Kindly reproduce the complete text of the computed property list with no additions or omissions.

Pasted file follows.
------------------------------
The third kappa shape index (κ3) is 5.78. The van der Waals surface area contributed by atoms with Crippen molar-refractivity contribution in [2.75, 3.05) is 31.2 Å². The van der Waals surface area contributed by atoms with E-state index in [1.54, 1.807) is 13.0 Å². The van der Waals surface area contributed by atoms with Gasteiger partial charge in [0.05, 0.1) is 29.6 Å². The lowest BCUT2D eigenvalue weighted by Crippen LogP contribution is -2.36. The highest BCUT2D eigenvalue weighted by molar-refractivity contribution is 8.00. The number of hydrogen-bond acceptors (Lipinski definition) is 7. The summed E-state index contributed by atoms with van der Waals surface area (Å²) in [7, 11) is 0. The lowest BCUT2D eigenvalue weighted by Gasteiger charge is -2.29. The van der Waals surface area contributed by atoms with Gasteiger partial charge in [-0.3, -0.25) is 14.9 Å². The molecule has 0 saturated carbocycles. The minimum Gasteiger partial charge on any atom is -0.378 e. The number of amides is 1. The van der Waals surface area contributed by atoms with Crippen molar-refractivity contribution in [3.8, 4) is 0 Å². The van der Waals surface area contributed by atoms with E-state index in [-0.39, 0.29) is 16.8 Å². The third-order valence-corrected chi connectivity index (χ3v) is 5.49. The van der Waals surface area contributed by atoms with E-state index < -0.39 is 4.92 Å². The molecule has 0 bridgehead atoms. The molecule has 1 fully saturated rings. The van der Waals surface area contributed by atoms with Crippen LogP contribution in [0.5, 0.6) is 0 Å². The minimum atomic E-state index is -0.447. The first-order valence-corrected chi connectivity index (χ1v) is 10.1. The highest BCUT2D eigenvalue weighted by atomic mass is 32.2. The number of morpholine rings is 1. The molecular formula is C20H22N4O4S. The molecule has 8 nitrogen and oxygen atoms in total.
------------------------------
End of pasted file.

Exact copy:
The third kappa shape index (κ3) is 5.78. The van der Waals surface area contributed by atoms with Crippen molar-refractivity contribution in [2.75, 3.05) is 31.2 Å². The van der Waals surface area contributed by atoms with E-state index in [1.54, 1.807) is 13.0 Å². The van der Waals surface area contributed by atoms with Gasteiger partial charge in [0.05, 0.1) is 29.6 Å². The lowest BCUT2D eigenvalue weighted by Crippen LogP contribution is -2.36. The highest BCUT2D eigenvalue weighted by molar-refractivity contribution is 8.00. The number of hydrogen-bond acceptors (Lipinski definition) is 7. The summed E-state index contributed by atoms with van der Waals surface area (Å²) in [7, 11) is 0. The lowest BCUT2D eigenvalue weighted by Gasteiger charge is -2.29. The van der Waals surface area contributed by atoms with Gasteiger partial charge in [-0.3, -0.25) is 14.9 Å². The molecule has 0 saturated carbocycles. The minimum Gasteiger partial charge on any atom is -0.378 e. The number of amides is 1. The van der Waals surface area contributed by atoms with Crippen molar-refractivity contribution in [3.8, 4) is 0 Å². The van der Waals surface area contributed by atoms with E-state index in [-0.39, 0.29) is 16.8 Å². The third-order valence-corrected chi connectivity index (χ3v) is 5.49. The van der Waals surface area contributed by atoms with E-state index < -0.39 is 4.92 Å². The molecule has 0 bridgehead atoms. The molecule has 1 fully saturated rings. The van der Waals surface area contributed by atoms with Crippen LogP contribution in [0.5, 0.6) is 0 Å². The minimum atomic E-state index is -0.447. The first-order valence-corrected chi connectivity index (χ1v) is 10.1. The highest BCUT2D eigenvalue weighted by atomic mass is 32.2. The number of morpholine rings is 1. The molecular formula is C20H22N4O4S. The molecule has 8 nitrogen and oxygen atoms in total.